It is in 1926 that Hecht truly started to make a name for himself. He illustrated with 5 engravings a book titled L’Eubage aux antipodes de l’unité by Blaise Cendrars. This text was written for Jacques Doucet, the famed clothing designer and art collector, who may very well have been the one to commission these prints. Hecht and Doucet had been acquainted through mutual friends. That same year a solo show of Hecht’s work was held at the gallery of Berthe Weill and a few months later, another solo show was held at Galerie le Nouvel Essor. This latter show was to present Hecht’s album depicting the Ark of Noah. L’Arche de Noé, with a preface Gustave Kahn was very well received and sold successfully. Hecht’s career was now launched, and the album format seemed to work particularly well for his work.
He published Atlas in 1928 (7 plates), Animaux as well as Croquis d’Animaux in 1929, each containing ten plates. The engravings he made for these albums, especially for the latter two, are regarded as the essence of Hecht’s oeuvre. Elegant lines depict mostly exotic animals, which Hecht sketched at the Jardin des Plantes. He went to Paris’ zoo to draw frequently, and on occasion some of his sketches still surface on the market. These drawings inspired him to refine the bodies of the animals to their essence. He rendered them with simplicity in a somewhat naïve style.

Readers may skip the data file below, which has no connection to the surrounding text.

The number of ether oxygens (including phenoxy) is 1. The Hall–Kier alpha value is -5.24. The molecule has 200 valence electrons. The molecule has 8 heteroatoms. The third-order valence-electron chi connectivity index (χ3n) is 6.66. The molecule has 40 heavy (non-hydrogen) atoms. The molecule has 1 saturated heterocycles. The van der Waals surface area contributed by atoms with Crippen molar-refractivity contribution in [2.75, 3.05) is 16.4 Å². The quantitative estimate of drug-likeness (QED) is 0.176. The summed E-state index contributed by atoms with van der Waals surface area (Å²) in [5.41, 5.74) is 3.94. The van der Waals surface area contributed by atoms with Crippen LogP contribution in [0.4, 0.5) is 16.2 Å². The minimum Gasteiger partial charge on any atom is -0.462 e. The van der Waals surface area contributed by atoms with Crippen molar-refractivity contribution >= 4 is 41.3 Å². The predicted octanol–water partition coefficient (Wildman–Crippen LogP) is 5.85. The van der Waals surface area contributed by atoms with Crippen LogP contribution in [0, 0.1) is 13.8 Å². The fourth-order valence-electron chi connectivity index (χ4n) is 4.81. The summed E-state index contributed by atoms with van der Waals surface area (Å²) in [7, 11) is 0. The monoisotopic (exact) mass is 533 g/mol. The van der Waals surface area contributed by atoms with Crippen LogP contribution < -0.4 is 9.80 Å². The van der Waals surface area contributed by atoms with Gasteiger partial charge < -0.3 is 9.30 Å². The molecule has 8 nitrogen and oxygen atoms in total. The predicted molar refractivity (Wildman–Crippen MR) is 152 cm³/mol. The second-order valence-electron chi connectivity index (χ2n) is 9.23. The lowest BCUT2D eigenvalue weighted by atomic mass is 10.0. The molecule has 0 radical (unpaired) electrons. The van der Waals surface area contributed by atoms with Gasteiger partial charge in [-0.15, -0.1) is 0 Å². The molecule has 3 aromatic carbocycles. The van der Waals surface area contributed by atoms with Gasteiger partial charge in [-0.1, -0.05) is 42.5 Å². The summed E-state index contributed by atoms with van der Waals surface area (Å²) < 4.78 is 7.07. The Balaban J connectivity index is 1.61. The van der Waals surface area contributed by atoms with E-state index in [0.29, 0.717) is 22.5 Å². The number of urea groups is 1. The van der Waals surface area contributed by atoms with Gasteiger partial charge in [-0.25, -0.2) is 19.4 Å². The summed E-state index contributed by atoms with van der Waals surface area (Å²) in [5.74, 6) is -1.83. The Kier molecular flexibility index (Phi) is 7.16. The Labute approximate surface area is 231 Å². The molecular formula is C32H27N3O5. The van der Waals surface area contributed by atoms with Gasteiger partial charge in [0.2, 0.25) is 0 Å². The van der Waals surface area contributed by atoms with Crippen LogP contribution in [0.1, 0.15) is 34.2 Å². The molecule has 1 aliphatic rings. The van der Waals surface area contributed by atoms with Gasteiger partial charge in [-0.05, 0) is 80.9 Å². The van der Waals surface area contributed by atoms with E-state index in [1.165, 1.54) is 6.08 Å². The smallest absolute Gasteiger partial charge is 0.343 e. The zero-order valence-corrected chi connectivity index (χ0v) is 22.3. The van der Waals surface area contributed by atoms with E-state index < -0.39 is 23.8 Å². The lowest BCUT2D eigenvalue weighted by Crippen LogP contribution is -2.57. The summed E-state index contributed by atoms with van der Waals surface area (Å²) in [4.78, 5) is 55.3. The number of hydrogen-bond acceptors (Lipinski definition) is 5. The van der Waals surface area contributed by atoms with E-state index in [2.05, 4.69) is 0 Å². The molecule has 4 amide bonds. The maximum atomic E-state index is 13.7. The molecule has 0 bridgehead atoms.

In 1926, as Hecht was finally starting to establish his career in Paris, he met Stanley William Hayter, likely through their mutual acquaintance of Alberto Giacometti (though it is sometimes said they met at Académie Julian). They became lifelong friends. And while they also were very different artists, it is known that Hayter learned much of his early technical skills as an engraver and as a printmaker from Hecht. The latter is said to have encouraged his friend to set up a printing studio, first in his own atelier (in 1927), and eventually at 17 rue Campagne Première: the famed Atelier 17 was born.
Then, in 1930, with the camaraderie of artists such as Pierre Guastalla, André Jacquemin and Louis Jospeph Soulas, to name but three, Hecht helped found an association of artists named La Jeune Gravure Contemporaine (The Young Contemporary Printmakers). He remained a contributor to the association’s exhibitions annually and supported it whichever way he could for the rest of his life.
Upon returning from a trip to San Francisco (article in the San Francisco Examiner, March 5, 1933) Hecht published his fifth portfolio, another set of 10 engravings titled very simply Paris. Some of his most famous compositions, such as his Tour Eiffel and his depiction of the animals escaping the zoo in Rue Cuvier are part of this set.
But we can suppose that, despite the constancy of the style people had come to expect of Hecht, he liked to vary his artistic expression. While the 1920s were a time when the artist established himself in Paris, both professionally and as a father and husband, it seems that the 1930s were artistically more varied. Hecht definitely painted, and subjects include an array of topics: city views, landscapes, still lives.
At some point early in the 1930s he also made around a dozen cast bronzes of animals. These are sometimes said to be from the end of the 1930’s, but judging from earlier photographs this seems unlikely. These sculptures are scarce. His prints were also more varied during that phase of his career, and good many are not part of any sets. This first half of the 1930s was for the artist a period of discovery. We can suppose it may have been due to financial stability, though there is no proof of that per se, aside from Hecht’s artistic recognition.